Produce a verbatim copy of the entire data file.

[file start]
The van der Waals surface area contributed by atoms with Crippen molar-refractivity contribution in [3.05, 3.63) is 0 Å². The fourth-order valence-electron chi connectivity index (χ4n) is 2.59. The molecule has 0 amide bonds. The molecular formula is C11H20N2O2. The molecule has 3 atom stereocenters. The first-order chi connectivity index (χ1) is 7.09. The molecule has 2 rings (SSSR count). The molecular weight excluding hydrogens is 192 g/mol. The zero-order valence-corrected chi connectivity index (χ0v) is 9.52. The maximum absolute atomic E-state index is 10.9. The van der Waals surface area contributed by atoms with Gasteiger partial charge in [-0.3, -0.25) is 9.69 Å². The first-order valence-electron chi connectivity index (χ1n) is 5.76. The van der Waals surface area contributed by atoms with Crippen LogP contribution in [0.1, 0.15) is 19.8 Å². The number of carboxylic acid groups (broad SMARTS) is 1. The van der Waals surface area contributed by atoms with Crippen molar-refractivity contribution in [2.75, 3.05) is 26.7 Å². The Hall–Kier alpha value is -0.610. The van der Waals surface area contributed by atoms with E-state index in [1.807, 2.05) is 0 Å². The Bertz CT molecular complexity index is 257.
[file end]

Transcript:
The van der Waals surface area contributed by atoms with Crippen molar-refractivity contribution in [3.05, 3.63) is 0 Å². The fourth-order valence-electron chi connectivity index (χ4n) is 2.59. The molecule has 0 amide bonds. The molecular formula is C11H20N2O2. The molecule has 3 atom stereocenters. The first-order chi connectivity index (χ1) is 7.09. The molecule has 2 rings (SSSR count). The molecular weight excluding hydrogens is 192 g/mol. The zero-order valence-corrected chi connectivity index (χ0v) is 9.52. The maximum absolute atomic E-state index is 10.9. The van der Waals surface area contributed by atoms with Gasteiger partial charge in [-0.3, -0.25) is 9.69 Å². The first-order valence-electron chi connectivity index (χ1n) is 5.76. The van der Waals surface area contributed by atoms with Crippen LogP contribution in [0.1, 0.15) is 19.8 Å². The number of carboxylic acid groups (broad SMARTS) is 1. The van der Waals surface area contributed by atoms with Crippen molar-refractivity contribution in [2.75, 3.05) is 26.7 Å². The Hall–Kier alpha value is -0.610. The van der Waals surface area contributed by atoms with E-state index in [1.807, 2.05) is 0 Å². The Bertz CT molecular complexity index is 257.